Flour or cornflour thickens the curry well without much interference to the taste. However, your curry may turn bland if you use these flours in large amounts. And then, you will have to fix the taste of your delicacy with additional ingredients.
To avoid this problem, you might have to use different thickening agents like cashew paste, potato, onion-tomato masala, etc. These ingredients work great too, but you must use them appropriately.
In this guide, you will find more insights on thickening agents. So, let’s dive right in!
How To Thicken Curry Without Flour Or Cornflour
You need a thickening agent to thicken a curry, so here’s a list of ingredients for this purpose.
- Til-Phalli-Kopra Paste
- Cooked Dal/Lentils
- Fresh Cream
- Cashew Paste
- Onion-Tomato Masala
- Onion-Coconut Mixture
- Coconut Chutney
- Peanut Paste
- Almond Paste
- Boiled Potatoes
- Egg Yolk
Let’s see how to use these ingredients in place of flour or cornflour.
Yogurt is a natural ingredient for making several curries thick and smooth.
If your base curry has turned watery, add a few tablespoons of fresh yogurt. Unlike flour, yogurt needs to be cooked with curry to get the right thickness. So, you have to cook it until it is cooked completely.
Always use fresh and thick yogurt for this procedure. Sour yogurt will alter the taste of your curry.
Also, it is important to note that the yogurt will not make the curry too thick, like flour or some other thickening agents. Hence, you should only use it in slightly runny curries. If there’s too much water in the curry, you should use the alternatives mentioned below.
2. Til-Phalli-Kopra Paste
Til-Phalli-Kopra paste is a combination of white sesame seeds, peanuts, and dry coconut. It is mostly used in traditional Hyderabadi cuisine in India.
For overly watery curries, make a thick paste of these three ingredients and cook the paste with the mixture. Your curry will turn thick in a few minutes of simmering.
Having said that, this paste does have its taste and may not be suitable for all curries. So, you should use it while making certain Hyderabadi curry dishes only.
3. Cooked Dals/Lentils
Cooked dal is another great alternative thickening agent for flour or cornflour slurry.
If you have already prepared a dal (particularly yellow dal), add 2-3 tablespoons to your curry. Simmer the curry and check the thickness. Add more dal if required.
Cooked lentils naturally have their own taste. So, it’s better to stick to yellow lentils with muted flavors. Do not add rajma or black dal/urad dal to thicken the curry.
4. Fresh Cream
Fresh cream is a beneficial ingredient for Punjabi or North-Indian style dishes. Most of these dishes require rich flavor and thick consistency, and fresh cream complements well to such dishes.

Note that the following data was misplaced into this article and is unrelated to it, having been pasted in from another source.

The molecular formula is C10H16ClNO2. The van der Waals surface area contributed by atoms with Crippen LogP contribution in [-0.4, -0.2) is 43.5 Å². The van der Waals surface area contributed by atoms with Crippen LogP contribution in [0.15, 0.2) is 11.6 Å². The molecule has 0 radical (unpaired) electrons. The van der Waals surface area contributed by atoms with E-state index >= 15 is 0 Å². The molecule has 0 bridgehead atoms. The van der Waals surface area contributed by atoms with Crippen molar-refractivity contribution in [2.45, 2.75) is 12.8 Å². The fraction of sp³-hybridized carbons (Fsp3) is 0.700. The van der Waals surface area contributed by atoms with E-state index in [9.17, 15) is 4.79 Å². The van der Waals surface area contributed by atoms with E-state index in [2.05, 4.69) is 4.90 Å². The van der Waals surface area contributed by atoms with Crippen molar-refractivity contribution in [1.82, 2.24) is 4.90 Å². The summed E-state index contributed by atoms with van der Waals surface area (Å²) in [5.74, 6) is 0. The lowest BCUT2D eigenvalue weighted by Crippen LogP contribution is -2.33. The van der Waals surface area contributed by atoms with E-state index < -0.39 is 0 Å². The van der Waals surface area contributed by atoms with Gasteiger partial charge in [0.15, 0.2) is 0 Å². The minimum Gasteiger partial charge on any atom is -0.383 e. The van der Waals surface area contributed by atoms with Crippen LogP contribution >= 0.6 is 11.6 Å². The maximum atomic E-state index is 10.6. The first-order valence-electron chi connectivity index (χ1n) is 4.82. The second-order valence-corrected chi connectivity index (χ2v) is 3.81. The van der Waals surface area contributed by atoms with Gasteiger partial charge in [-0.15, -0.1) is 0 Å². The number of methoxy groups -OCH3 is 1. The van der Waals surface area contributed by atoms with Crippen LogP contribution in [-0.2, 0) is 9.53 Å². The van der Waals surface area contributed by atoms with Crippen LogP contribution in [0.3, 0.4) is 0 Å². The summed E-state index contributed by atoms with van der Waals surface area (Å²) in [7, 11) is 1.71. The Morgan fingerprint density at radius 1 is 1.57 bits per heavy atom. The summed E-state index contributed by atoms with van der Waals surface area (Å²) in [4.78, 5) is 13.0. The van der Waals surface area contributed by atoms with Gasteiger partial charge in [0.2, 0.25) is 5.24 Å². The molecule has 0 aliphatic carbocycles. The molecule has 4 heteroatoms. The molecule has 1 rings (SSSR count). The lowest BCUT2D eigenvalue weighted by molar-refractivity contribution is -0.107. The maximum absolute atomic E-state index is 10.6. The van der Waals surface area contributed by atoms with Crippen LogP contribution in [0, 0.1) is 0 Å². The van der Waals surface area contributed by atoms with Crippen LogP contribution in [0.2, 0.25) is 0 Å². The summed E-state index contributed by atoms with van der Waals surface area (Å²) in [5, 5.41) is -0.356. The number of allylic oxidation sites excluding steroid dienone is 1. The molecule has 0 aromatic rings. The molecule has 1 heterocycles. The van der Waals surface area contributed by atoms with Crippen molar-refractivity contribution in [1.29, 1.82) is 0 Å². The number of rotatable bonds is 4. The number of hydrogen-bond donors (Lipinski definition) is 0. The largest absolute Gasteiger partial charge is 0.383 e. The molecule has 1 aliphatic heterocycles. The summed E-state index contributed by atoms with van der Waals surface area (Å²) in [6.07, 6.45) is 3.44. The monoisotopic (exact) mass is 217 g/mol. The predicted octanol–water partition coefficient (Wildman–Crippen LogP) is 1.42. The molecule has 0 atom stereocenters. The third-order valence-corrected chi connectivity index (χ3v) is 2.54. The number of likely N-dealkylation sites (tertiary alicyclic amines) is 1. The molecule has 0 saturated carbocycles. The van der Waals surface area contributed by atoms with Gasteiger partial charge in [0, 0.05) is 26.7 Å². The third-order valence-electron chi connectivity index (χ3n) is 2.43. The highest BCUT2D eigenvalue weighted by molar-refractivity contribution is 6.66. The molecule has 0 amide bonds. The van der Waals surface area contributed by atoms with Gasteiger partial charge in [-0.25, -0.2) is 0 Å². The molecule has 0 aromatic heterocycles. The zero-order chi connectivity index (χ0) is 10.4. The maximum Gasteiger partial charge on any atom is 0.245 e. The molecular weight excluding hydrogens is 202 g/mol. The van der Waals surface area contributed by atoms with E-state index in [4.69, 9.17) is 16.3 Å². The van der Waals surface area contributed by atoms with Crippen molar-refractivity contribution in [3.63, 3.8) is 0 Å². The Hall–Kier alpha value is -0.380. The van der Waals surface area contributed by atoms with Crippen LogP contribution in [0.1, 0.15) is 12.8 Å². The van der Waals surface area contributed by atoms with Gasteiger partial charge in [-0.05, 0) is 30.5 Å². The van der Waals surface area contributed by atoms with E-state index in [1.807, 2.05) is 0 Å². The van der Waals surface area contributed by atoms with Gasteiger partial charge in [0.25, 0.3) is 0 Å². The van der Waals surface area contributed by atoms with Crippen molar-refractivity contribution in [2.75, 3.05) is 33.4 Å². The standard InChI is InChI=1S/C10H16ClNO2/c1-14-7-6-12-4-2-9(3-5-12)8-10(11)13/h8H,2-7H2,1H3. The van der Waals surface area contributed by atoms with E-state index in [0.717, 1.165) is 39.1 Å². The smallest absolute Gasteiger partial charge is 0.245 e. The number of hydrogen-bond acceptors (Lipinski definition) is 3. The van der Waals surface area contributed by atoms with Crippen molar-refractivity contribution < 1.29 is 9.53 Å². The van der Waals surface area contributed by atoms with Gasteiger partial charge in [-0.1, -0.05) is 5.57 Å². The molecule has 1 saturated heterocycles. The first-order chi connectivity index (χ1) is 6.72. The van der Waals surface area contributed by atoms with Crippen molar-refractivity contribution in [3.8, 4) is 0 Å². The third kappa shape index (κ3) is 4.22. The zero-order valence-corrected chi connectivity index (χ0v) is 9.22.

You should add the cream only at the end. If you add it too early, the dish might get spoiled. Likewise, don’t use it extensively. It will make your curry bland and a little sweet.
Cheese is very different from other thickening agents and can only help thicken curries or gravies that are not too runny.
Also, cheese doesn’t pair with all curries, so you must be very selective in choosing this ingredient as a thickener. Besides, it contains excess salt, which can make your curry salty.
Do consider these points before using cheese to thicken your curry.
6. Cashew Paste
Cashew paste is my favorite ingredient; it works wonderfully as an alternative to flour.
Here’s how to prepare a cashew paste –
- Slightly toast the cashew in the pan or boil them separately.
- Drain the dirty water from the container and rinse them with cold water. Allow them to cool down for 10 minutes.
- Put them in a grinder and add water to prepare a thick paste.
- Utilize the paste directly in the curry.
Note: Don’t grind the cashews for long. The grinder will turn hot and transfer the heat to the cashew paste. This process can lend a bitter taste to your paste.
To avoid this problem, grind the paste in small intervals without allowing the grinder to turn hot.
Tip: Add your cashew paste at the end to thicken the curry. If you add it early, the paste might stick to the bottom and offer your preparation a burnt and bitter flavor.
7. Onion-Tomato Masala
Most Indian curry dishes require a base sauce to turn them flavorful. The onion-tomato masala is commonly used in the North-Indian food culture, and it undoubtedly aids in making rich and delicious curries.
Prepare the same masala base in a separate pan and add it to your watery curry. Check the taste, as you might need to adjust the salt and spices in your curry.
Depending on the texture and taste of your dish, add other ingredients like cashews, capsicums, or mushrooms to the onion-tomato masala base.
8. Onion-Coconut Paste
If you’ve made a coconut-based curry, make an onion-coconut paste and use it as a thickener for your curry. The only downside of this paste is that it takes a long time to prepare it from scratch.
You will need to toast the spices, onions, and coconut beforehand. Similarly, you have to cool them down before putting them into the grinder.